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Code signing with Windows 10*

Beginning with the release of Windows 10, all new Windows 10 kernel mode drivers must be submitted to and digitally signed by the Windows Hardware Developer Center Dashboard portal. Windows 10 will not load new kernel mode drivers which are not signed by the portal.

Additionally, starting 90 days after the release of Windows 10, the portal will only accept driver submissions, including both kernel and user mode driver submissions, that have a valid Extended Validation (“EV”) Code Signing Certificate.

IMPORTANT: The changes initiated for Windows 10 only concerns kernel mode drivers. The rules do not change for executables or drivers signature.

Recap table about signature on Windows 10

File type Signature Certificate type Use of Windows portail
executable recommended standard or EV -
driver mandatory standard or EV -
kernel mode driver mandatory EV mandatory

What about existing kernel mode drivers?

Existing kernel mode drivers do not need to be re-signed. To ensure backwards compatibility, drivers which are properly signed by a valid cross-signing certificate that was issued before the release of Windows 10 will continue to pass signing checks on Windows 10.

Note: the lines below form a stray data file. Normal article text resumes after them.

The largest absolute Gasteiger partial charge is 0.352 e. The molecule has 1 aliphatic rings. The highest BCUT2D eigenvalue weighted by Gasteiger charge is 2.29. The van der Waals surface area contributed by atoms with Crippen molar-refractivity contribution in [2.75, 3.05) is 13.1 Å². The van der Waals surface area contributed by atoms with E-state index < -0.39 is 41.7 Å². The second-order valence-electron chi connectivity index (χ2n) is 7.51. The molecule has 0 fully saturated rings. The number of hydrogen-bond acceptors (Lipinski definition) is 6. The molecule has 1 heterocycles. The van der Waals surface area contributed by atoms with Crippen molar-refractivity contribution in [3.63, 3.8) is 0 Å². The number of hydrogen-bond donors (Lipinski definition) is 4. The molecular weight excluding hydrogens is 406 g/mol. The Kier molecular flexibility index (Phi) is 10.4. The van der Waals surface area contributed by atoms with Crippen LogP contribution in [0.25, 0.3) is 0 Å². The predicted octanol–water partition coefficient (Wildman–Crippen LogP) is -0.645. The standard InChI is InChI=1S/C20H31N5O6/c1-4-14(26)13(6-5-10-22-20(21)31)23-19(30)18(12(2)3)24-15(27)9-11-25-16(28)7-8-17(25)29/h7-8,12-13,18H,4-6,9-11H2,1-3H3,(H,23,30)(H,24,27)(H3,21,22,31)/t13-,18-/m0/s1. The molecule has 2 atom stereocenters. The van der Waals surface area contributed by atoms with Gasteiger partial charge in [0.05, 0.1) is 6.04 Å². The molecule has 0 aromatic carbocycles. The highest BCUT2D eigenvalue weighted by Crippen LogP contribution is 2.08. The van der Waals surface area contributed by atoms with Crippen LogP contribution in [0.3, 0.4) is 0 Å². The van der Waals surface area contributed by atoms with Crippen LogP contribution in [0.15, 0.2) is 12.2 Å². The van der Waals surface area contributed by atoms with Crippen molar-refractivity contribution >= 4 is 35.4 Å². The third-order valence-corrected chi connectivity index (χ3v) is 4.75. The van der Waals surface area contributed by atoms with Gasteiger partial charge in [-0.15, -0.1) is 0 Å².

What about older versions of Windows?

The changes described in this post apply only to Windows 10, so cross-signing can continue to be used on previous versions of Windows. However, the Windows Hardware Developer Center Dashboard portal will require an EV Code Signing Certificate no matter what OS you plan to support.

How do I sign a driver so that it is compatible with Vista, Windows 7, Windows 8, Windows 8.1, and Windows 10?

All you need to do is submit your drivers to the Windows Hardware Developer Center Dashboard portal. The portal will sign the driver the right way so that it will work on all platforms that you indicate the driver is applicable for.

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